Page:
Are they lying?
Assessing Credibility in a Workplace Investigation
In some employee misconduct allegations and workplace investigations, the facts are clear and undisputed.
Sometimes, everyone agrees about what happened, but not about whether it was appropriate. In a harassment investigation, for example, both employees might agree the one asked the other out on a date several times. But the asker might believe this was harmless flirtation, while the askee found it to be unwanted and hostile. Here, the investigator doesn’t have to decide the facts, but instead must decide what to do about what everyone agrees happened. In many investigations, however, the facts are less clear.
Often, the main witnesses contradict each other, in the classic “he said, she said” scenario.
Now you’re facing what may be the hardest part of any investigation; reaching a conclusion about what happened. You have interviewed all the witnesses. You have gathered relevant evidence. But how do you decide who is telling the truth and who is lying? How do you figure out what actually occurred and why?
Because every investigation—and every person involved in an investigation—is a little bit different, there’s no single formula to apply or test to use that will always lead you to the right answers. When you’re faced with conflicting stories—as happens in many investigations—you will have to consider each person’s version of the facts. Evaluating credibility and determining who’s telling the truth can be difficult, but the following guidelines will help you sift through the evidence:
The outcome of any investigation hinges on how credible the investigator feels the complainant and/or witnesses are. When one person’s statements contradict or simply don’t align with what someone else said happened, you may need to make a judgment call.
Consider the following questions when you’re faced with this type of “he said/she said” investigation:
Will the outcome of the investigation impact the interviewee in some way that could be influencing his or her side of the story?
Taken on its face, is the interviewee’ story plausible? Could events have occurred as described?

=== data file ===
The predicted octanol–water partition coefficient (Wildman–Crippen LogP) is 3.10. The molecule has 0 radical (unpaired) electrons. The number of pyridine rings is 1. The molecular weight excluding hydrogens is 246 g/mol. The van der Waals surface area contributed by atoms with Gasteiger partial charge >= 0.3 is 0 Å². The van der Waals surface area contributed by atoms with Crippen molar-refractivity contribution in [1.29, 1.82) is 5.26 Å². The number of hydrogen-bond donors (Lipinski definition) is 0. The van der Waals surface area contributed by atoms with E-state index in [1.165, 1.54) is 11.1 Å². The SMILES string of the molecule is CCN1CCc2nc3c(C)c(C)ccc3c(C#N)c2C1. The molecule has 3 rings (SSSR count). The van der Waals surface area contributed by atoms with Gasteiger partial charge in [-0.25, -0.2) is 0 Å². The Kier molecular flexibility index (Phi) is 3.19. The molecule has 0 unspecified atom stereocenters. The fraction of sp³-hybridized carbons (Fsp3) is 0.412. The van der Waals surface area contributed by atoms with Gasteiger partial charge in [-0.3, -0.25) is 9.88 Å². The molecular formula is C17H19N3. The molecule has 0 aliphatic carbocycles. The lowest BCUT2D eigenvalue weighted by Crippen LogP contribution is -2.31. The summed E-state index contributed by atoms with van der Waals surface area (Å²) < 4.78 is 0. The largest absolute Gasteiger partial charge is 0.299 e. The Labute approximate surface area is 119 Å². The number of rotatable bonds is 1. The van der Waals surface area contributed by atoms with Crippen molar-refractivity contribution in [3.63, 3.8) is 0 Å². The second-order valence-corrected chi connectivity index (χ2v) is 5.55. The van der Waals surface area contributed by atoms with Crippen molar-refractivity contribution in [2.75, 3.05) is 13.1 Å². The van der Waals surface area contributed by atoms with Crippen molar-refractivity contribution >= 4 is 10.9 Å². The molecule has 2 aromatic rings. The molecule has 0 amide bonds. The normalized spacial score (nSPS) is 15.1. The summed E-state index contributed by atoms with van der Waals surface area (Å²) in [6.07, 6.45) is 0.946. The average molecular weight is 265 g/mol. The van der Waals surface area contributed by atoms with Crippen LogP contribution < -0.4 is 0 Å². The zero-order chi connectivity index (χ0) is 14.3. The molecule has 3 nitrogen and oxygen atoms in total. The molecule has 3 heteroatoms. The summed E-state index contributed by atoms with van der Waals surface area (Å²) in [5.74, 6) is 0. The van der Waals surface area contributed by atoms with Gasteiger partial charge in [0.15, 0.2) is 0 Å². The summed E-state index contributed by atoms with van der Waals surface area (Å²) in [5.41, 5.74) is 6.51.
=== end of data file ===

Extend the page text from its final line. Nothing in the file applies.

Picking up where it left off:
What is the source of the interviewee's knowledge? Did he or she see or hear events first-hand or are they relying on something they heard from someone else?
How specific are the interviewee's statements? Is there evidence to support details the witness provided?
Are there other witnesses that can back up the interviewee's statements?
Is there reason to believe the interviewee has a history of being untruthful?
Was the interviewee consistent with his or her story throughout questioning or did they contradict themselves?
When assessing the credibility of the complainant, have there been similar complaints about this person in the past? Of course, that is not an automatic indication that he or she is guilty, but it’s a factor to consider.
What was the witness’ demeanor when being interviewed? While subjective, eye contact, body language and posture can help inform your credibility determination.
Document the Determination - When making credibility determinations, it is essential that you document your rationale. Make a contemporaneous record of the facts and observations that lead to a decision to either trust or discredit a witness’ retelling of events.
Using an Objective Investigator Matters - It’s important to use a skilled, trained, impartial investigator for any workplace misconduct matter. When stories don’t align and the ultimate determination comes down to witness credibility, it is critical that the investigator not have any real or perceived bias in the outcome.
Choosing an external investigator can help protect your organization in the event the investigator is a witness later in subsequent legal proceedings.
This article, and any information contained on our website is necessarily brief and general in nature, and should not be substituted for professional advice. You should always seek professional advice before taking any action in relation to the matters addressed.